Well..this was an adventure. Prompted by studying OS Landranger 82 I thought it worth a mooch, which in the end proved more of an endurance test. However, no regrets. A 7.5 or 8/10 site certainly as far as ambience.....Turning off the B738 I drove seaward down the sweet rough road to Meikle Galdenoch with its indicated car park. OK, outside the scope of this forum, but I defy anyone not to fail to admire and photograph the adjacent castle. Small, yes, character huge. Anyway, back to subject. Point number one: the map is wrong. There's clearly never been a way to the coast that starts as indicated. The true course starts on the other side of a farmyard with buildings either side. Understandably the farmer would appear not to want casual visitors venturing here, and there is a footpath sign pointing in the opposite direction. Dutifully I followed the track indicated for a short distance till a gate blocked the path. On the other side: cattle. Lots of them. Fortunately there was another gate to an adjoining field of stubble separated by a wire fence, so, over that, and following a parallel course towards where the footpath was indicated on the map. This was doubly a good move, as a fine bull made its presence known. The footpath came into view.. it was in fact a fenced unmetalled track. Once again, though, when I got to the nearest fence progress along it was barred by the presence of aforementioned bovines the other side of a gate across the track. Fortunately though, there was an identical means of avoidance and further progress in the form of another gate on the opposite side of the track with pasture beyond, once again separated from the stock by a wire fence. Same procedure as before, follow the fence westward till the field's end. Entering the cattle's field was unavoidable, but only briefly. Over a gate, then over another adjoining one which crossed the track. Metal between me and the bull and harem and, finally, progress as the map indicated. Phew, about time. I walked along the track with a forestry plantation to my right, shortly found a small quarry with forlorn abandoned digger, and then skirted a small loch with an unusual octagonal wooden building landward and small jetty with chairs on opposite. The farmer's place to chill, doubtless. Onward seaward... and damn. The track curved round northwards, while the map indicated the footpath I wanted headed due west, through a gate to another field of pasture. There: more cows, another bull. Yup, more swearing. Bugger was justified. I followed the track hoping for another way. On my seaward side - this now in view and an incentive that my goal wasn't too far away - was an unfenced area of uprooted gorse and sedge. It looked a bit of a obstacle course, so I didn't attempt to cross despite the sea and a possible clifftop route being beyond and continued along the track, realising that as I did so I was walking away from my target. After a few minutes I gave in and headed towards the sea, over a barbed wire fence and turned south along the clifftop. Fine views and geology, yes, way to the fort, no. An unclimbable deer fence, which in any rate had a sheer drop feet from the other side. I climbed over the adjoining barbed wire fence into the uprooted gorse as a shortcut back to the track. I'd given up, wanted out, knew there were other sites nearby. I followed the deer fence uphill towards the track. After a bit the deer fence stopped and headed at right angles south. A normal sized wire fence replaced it. Lo and behold, there was a little stile. If ever there was a morale booster. Over that, enthusiasm returned, as I was heading where I wanted to go. I followed the deer fence southward along the edge of a field of barley. Then more cattle came in sight on the fence's seaward side. Deer obviously a past enterprise. They saw me, and all ambled unhurriedly away. I became emboldened, and carried on despite seeing that my way was blocked at the far end of the field by another fence. Over that, I could see from the map, should be the footpath. All the cattle walked slowly past me and headed off uphill inland when I got to the fence. It felt like a miracle, a reward for perseverance. I was surely only a few hundred yards from my destination, still out of sight, tantalising. I hoped it would be worth it. After making sure the cattle were all well out of the way I climbed over the fence, footpath rejoined. Seaward it became undefined, but I could tell from the map it followed the top of a bluff. The shore came into view, and then.....the remains of the fort. No mirage. Most importantly, not a disappointment. Canmore does a far better job of describing it than myself. Yes, greatly robbed for other buildings associated with salt manufacture and farming, themselves now gone, but the fort's foundations remain, a bleached white ghost. It had obviously been a fair size. I paced it out, but forgot the dimensions subsequently. Iirc approximately thirty five paces east to west. My photo's should give the gist. Despite its depleted state it was the best preserved site I'd found thus far on my D&G wanderings. I liked it there, and the view down the coast was another attraction. Kemp's Wark at Broadsea Bay and Killantringan's dun were both in sight - see photo. The latter was my next planned destination, so after a good potter it was time to retrace my steps. No cattle in sight, thankfully. Over the fence, back along the edge of the barley field to the stile and then, this time, uphill through that uprooted gorse and high sedge wilderness. Others may prefer to hug the barleyfield's fence when toing and froing from the stile should bovines demand but the going wasn't too bad. Anyway, you never know what lies hidden by gorse.. our forebears appreciated its defensive merits while we today curse it. I beg to differ. Two roe deer jumped up, alarmed, and I watched their white rumps bounce away with greater agility than mine. After a ten minute yomp the track was regained, and from then on the return was simple and stress free. I knew what I was doing, where I was going. how long it would take. It was a fine blue sky evening. I photographed a raven and buzzard hunting in tandem, soaring over the stubble. A steady plod saw me back at the car, with a sense of fulfillment. The stubborn head had won and been rrewarded. Definitely a place to return to. During the summer and autumn months it's bound to be lucky dip as to which field has stock, but winter and up to mid spring should see the stock indoors and a clear run. Yes, worth the effort, and you're very unlikely to see another soul if solitude appeals, as it does to me. Back at my campsite the owner, a long time resident, said she'd never made it down and she didn't know anyone who had. I have, and am far from superhuman. I hope the directions herewith in the event of bovine presence will encourage others. spencer Posted by spencer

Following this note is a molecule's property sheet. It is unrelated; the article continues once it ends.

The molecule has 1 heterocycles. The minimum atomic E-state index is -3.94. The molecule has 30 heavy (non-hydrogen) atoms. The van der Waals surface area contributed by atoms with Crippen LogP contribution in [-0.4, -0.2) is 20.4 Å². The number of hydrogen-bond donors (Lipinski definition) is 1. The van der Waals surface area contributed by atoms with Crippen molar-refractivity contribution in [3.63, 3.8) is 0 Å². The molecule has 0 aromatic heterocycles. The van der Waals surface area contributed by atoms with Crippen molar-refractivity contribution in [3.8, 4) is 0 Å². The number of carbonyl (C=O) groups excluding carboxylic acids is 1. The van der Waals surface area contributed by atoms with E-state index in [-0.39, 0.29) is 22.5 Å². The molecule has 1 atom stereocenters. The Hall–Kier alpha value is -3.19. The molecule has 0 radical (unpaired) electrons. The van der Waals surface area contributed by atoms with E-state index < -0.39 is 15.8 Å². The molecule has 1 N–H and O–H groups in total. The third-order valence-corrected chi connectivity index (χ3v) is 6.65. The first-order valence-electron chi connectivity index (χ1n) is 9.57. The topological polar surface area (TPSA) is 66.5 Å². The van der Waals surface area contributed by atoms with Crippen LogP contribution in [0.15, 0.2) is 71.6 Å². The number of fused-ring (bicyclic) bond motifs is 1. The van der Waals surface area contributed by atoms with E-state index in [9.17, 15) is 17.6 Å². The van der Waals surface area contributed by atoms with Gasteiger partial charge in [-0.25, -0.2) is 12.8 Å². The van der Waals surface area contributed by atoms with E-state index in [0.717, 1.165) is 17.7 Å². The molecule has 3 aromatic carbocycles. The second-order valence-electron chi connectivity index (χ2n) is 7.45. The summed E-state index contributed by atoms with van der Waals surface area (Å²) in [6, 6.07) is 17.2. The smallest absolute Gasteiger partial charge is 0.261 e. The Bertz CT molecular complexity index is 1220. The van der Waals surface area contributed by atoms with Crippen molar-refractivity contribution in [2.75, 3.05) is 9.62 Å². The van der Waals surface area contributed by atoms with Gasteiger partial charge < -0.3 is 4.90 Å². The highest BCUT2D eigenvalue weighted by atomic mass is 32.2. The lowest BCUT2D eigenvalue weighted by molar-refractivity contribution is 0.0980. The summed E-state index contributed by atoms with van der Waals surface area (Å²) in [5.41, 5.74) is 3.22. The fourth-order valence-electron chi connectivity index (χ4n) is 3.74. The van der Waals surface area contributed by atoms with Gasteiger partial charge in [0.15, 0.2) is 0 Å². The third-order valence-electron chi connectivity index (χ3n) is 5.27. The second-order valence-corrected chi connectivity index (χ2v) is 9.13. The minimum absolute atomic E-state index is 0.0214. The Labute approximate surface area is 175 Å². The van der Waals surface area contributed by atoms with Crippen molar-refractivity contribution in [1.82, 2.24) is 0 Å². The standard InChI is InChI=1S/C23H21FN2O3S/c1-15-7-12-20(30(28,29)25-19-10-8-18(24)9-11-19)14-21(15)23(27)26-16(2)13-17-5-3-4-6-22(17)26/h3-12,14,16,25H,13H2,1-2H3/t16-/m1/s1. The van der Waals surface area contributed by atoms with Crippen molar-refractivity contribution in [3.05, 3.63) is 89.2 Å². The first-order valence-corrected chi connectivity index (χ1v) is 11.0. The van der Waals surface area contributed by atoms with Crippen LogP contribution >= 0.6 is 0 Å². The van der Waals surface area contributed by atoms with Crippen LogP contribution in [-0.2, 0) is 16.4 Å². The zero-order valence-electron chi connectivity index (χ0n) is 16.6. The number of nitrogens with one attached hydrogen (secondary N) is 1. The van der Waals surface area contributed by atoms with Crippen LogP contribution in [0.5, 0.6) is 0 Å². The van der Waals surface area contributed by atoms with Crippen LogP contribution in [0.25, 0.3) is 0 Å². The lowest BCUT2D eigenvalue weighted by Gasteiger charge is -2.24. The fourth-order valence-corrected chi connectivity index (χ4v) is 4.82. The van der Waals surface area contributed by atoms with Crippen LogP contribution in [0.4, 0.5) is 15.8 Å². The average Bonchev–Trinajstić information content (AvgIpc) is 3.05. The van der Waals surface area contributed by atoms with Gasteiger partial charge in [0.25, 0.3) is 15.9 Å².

25th December 2015ce
Edited 25th December 2015ce